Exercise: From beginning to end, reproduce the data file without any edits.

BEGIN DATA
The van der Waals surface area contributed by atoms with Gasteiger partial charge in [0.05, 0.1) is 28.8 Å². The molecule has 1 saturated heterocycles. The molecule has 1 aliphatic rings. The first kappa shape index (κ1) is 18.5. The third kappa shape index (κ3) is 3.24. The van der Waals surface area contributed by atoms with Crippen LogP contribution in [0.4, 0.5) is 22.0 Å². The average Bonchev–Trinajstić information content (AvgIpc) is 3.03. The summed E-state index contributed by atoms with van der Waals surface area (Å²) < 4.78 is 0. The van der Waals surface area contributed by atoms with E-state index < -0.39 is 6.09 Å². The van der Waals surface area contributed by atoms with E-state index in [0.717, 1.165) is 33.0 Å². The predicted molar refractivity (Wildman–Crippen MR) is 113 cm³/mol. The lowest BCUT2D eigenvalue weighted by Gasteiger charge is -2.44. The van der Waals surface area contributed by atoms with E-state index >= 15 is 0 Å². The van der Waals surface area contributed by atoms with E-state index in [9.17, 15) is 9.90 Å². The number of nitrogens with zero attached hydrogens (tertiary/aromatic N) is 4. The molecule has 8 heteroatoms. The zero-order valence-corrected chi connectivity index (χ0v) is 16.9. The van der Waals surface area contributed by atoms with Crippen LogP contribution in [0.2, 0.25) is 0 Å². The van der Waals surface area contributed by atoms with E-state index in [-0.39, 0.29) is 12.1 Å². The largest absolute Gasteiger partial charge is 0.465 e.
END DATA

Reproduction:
The van der Waals surface area contributed by atoms with Gasteiger partial charge in [0.05, 0.1) is 28.8 Å². The molecule has 1 saturated heterocycles. The molecule has 1 aliphatic rings. The first kappa shape index (κ1) is 18.5. The third kappa shape index (κ3) is 3.24. The van der Waals surface area contributed by atoms with Crippen LogP contribution in [0.4, 0.5) is 22.0 Å². The average Bonchev–Trinajstić information content (AvgIpc) is 3.03. The summed E-state index contributed by atoms with van der Waals surface area (Å²) < 4.78 is 0. The van der Waals surface area contributed by atoms with E-state index < -0.39 is 6.09 Å². The van der Waals surface area contributed by atoms with E-state index in [0.717, 1.165) is 33.0 Å². The predicted molar refractivity (Wildman–Crippen MR) is 113 cm³/mol. The lowest BCUT2D eigenvalue weighted by Gasteiger charge is -2.44. The van der Waals surface area contributed by atoms with E-state index >= 15 is 0 Å². The van der Waals surface area contributed by atoms with E-state index in [9.17, 15) is 9.90 Å². The number of nitrogens with zero attached hydrogens (tertiary/aromatic N) is 4. The molecule has 8 heteroatoms. The zero-order valence-corrected chi connectivity index (χ0v) is 16.9. The van der Waals surface area contributed by atoms with Crippen LogP contribution in [0.2, 0.25) is 0 Å². The van der Waals surface area contributed by atoms with E-state index in [-0.39, 0.29) is 12.1 Å². The largest absolute Gasteiger partial charge is 0.465 e.